ALL landlords and letting agents in control of private rented properties are now required BY LAW to protect their tenants against the risk of contracting legionnaire’s disease.
Landlords are being urged to ensure that risk assessments of water systems within their properties are carried out in order to reduce the risk of Legionnaires’ disease.
Landlords now have a legal duty to ensure that all water systems in their property are properly maintained to prevent any water-borne infections. In order to assist landlords in fulfilling their responsibilities, the Health and Safety Executive has released a revised Approved Code of Practice (Legionnaires’ disease: The control of legionella bacteria in water systems), containing information on how to identify and assess potential sources of exposure, and methods of introducing a course of action to prevent or control any identified risk.
The Code can be found here:- http://www.hse.gov.uk/pubns/priced/l8.pdf
Previously the Approved Code of Practice imposed a 300 litre limit for hot and cold water services, which removed responsibility from landlords. But as the 300 litre limit has been removed, private landlords are now required to comply with the Code.
What is Legionnaires’ disease?
Legionnaires’ disease is a serious lung infection caused when an individual inhales small droplets of water that contain Legionella bacteria. The disease can’t be passed from one person to another.
Legionella bacteria is found in the natural environment and in most water systems. But in the right conditions the Legionella bacteria in water systems, taps and pipework etc. can multiply and increase to dangerous levels. And although unlikely, Legionnaires’ disease has also been reported to have arisen from contaminated baths and showers, sprinkler systems and air con systems that use water for cooling purposes.
Certain conditions increase the risk from Legionella, including:
Where the water is stored between 20-45°C
Stored and or/re-circulated water
Where there is sludge, rust, scale, algae or limescale in the water system
Where vulnerable tenants, who are weakened by illness are residing at your property.
How to help prevent Legionnaires’ disease?
The best way to prevent an outbreak of Legionnaires’ disease is to ensure any water system under your control is properly maintained and conforms to health and safety regulations.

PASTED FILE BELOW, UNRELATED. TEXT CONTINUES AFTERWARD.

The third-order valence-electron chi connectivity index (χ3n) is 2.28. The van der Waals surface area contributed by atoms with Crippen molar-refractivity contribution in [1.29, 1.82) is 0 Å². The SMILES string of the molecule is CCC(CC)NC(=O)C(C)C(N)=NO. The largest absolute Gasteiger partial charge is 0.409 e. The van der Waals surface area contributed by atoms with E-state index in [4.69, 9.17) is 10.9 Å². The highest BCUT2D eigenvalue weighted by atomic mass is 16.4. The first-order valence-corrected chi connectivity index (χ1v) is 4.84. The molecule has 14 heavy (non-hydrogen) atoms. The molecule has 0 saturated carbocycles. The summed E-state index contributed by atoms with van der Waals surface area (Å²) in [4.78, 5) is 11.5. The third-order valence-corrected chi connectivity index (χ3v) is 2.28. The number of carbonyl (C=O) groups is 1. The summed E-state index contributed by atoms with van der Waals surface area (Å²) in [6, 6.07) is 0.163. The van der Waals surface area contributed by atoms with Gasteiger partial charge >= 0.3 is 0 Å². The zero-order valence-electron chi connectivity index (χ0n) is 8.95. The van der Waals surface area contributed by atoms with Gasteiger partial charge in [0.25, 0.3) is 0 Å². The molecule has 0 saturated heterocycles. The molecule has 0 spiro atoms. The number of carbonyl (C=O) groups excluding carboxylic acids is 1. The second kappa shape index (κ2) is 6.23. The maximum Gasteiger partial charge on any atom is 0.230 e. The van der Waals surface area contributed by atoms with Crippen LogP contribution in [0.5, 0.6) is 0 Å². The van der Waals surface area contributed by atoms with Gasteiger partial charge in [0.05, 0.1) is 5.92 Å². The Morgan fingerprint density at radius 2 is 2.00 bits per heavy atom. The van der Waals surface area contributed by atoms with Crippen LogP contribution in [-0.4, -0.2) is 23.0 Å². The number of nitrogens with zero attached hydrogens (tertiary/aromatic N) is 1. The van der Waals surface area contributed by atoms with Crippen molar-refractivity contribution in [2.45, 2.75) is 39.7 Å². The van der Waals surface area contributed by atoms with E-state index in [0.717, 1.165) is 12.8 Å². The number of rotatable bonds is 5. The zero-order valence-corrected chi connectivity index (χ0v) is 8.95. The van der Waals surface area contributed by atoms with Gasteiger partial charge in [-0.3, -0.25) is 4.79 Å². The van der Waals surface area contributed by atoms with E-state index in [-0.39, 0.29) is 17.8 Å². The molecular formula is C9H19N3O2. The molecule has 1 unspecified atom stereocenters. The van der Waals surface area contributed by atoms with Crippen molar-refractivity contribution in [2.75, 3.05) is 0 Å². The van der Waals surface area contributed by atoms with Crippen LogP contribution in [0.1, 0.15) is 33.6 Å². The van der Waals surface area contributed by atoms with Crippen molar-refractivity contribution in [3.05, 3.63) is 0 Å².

Under the Code landlords are required to:
Carry out a risk assessment to identify and assess potential sources of exposure
If a risk is identified, introduce a course of action to prevent or control a risk.
By conducting a risk assessment, landlords will be able to identify areas where conditions could be right for bacteria to flourish. A risk assessment should pay particular attention to areas where water temperatures are between 20°C and 45 °C, stagnant water, debris in the water system and thermostatic mixing valves.
The Residential Landlords Association (RLA) advises that:
Water in the boiler should be kept at a minimum of 60°C. But landlords should also be aware of the possible risk of scalding by doing this.
Shower heads and hoses should be dismantled, cleaned and descaled regularly between lets.
Water units that are not used regularly should be flushed through weekly.
If the property is empty for more than a week, the water pipes, taps and showers should be flushed through before reletting.
The cold water tank should be inspected regularly, checking for any debris and if necessary cleaned and disinfected. The tank should be insulated and protected with a closed lid.
Water should be kept free of impurities and kept moving so it doesn’t stagnate.
Landlords are being advised to tell their tenants of the risks too, and to support each other in managing the risk. It would be recommended that landlords ask tenants to regularly flush through showers that they don’t use and take similar precautions to protect themselves.
What happens if the landlord doesn’t fulfil their obligations?
Landlords are urged to follow the approved Code of Practice in order to provide a safe and habitable environment for tenants, and to protect themselves in the event of prosecution. Heavy fines or imprisonment can be imposed if someone were to die from the disease, and landlords can even find themselves prosecuted even if someone didn’t become ill but were found to be exposed to risk.
Landlords should regularly review the risk assessment at least every two years, or whenever circumstances change. Landlords should keep a written record for at least five years of the dates and the details of the individual that conducted the review, a list of the systems that were assessed, potential sources of risk, the written control scheme and details of its implementation and results of the inspection and further checks.
Although most properties will be low risk, it is vital that landlords conduct the appropriate checks to ensure their property is safe, and to protect tenants from the potentially fatal disease. If you feel competent enough to do so, you can carry out a risk assessment at your own property to identify whether the conditions are right for bacteria to flourish.
Alternatively, we have obtained a contractor who can carry out a compliant risk assessment and certificate service, designed specifically for the domestic letting market. This risk assessment has been developed in accordance with the guidelines and recommended practices issued by the HSE and the HSC, and will have a significant impact on providing a defence and reducing your liability should problems occur.